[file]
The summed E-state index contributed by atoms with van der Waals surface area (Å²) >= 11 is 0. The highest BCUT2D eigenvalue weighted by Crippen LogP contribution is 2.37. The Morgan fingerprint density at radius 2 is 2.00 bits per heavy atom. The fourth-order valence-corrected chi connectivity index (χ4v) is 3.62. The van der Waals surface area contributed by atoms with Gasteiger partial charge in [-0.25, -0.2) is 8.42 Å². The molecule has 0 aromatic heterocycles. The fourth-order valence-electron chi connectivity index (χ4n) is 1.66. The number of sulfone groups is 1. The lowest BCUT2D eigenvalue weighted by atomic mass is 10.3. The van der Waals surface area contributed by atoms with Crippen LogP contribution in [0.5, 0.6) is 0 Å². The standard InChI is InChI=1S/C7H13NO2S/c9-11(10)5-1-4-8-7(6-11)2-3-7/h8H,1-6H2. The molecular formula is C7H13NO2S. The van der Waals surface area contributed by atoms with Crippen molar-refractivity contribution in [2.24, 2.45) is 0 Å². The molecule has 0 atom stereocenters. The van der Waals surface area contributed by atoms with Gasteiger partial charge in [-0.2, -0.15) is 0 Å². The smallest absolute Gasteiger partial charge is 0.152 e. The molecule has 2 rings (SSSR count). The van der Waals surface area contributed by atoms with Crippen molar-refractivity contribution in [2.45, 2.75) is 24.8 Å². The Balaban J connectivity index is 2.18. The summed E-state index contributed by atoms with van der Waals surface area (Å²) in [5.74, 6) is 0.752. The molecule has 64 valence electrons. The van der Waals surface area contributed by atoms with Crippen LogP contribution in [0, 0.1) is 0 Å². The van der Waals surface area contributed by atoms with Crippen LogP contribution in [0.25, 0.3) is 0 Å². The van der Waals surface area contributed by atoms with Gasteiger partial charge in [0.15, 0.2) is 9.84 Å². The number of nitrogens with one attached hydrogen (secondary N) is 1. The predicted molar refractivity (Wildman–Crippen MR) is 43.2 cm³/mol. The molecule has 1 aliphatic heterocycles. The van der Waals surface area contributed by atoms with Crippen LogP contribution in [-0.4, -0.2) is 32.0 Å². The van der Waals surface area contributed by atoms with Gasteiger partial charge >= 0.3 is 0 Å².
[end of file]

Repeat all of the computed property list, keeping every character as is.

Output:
The summed E-state index contributed by atoms with van der Waals surface area (Å²) >= 11 is 0. The highest BCUT2D eigenvalue weighted by Crippen LogP contribution is 2.37. The Morgan fingerprint density at radius 2 is 2.00 bits per heavy atom. The fourth-order valence-corrected chi connectivity index (χ4v) is 3.62. The van der Waals surface area contributed by atoms with Gasteiger partial charge in [-0.25, -0.2) is 8.42 Å². The molecule has 0 aromatic heterocycles. The fourth-order valence-electron chi connectivity index (χ4n) is 1.66. The number of sulfone groups is 1. The lowest BCUT2D eigenvalue weighted by atomic mass is 10.3. The van der Waals surface area contributed by atoms with Crippen LogP contribution in [0.5, 0.6) is 0 Å². The standard InChI is InChI=1S/C7H13NO2S/c9-11(10)5-1-4-8-7(6-11)2-3-7/h8H,1-6H2. The molecular formula is C7H13NO2S. The van der Waals surface area contributed by atoms with Crippen molar-refractivity contribution in [2.24, 2.45) is 0 Å². The molecule has 0 atom stereocenters. The van der Waals surface area contributed by atoms with Gasteiger partial charge in [-0.2, -0.15) is 0 Å². The smallest absolute Gasteiger partial charge is 0.152 e. The molecule has 2 rings (SSSR count). The van der Waals surface area contributed by atoms with Crippen molar-refractivity contribution in [2.45, 2.75) is 24.8 Å². The Balaban J connectivity index is 2.18. The summed E-state index contributed by atoms with van der Waals surface area (Å²) in [5.74, 6) is 0.752. The molecule has 64 valence electrons. The van der Waals surface area contributed by atoms with Crippen LogP contribution in [0, 0.1) is 0 Å². The van der Waals surface area contributed by atoms with Crippen LogP contribution in [0.25, 0.3) is 0 Å². The van der Waals surface area contributed by atoms with Gasteiger partial charge in [0.15, 0.2) is 9.84 Å². The number of nitrogens with one attached hydrogen (secondary N) is 1. The predicted molar refractivity (Wildman–Crippen MR) is 43.2 cm³/mol. The molecule has 1 aliphatic heterocycles. The van der Waals surface area contributed by atoms with Crippen LogP contribution in [-0.4, -0.2) is 32.0 Å². The van der Waals surface area contributed by atoms with Gasteiger partial charge >= 0.3 is 0 Å².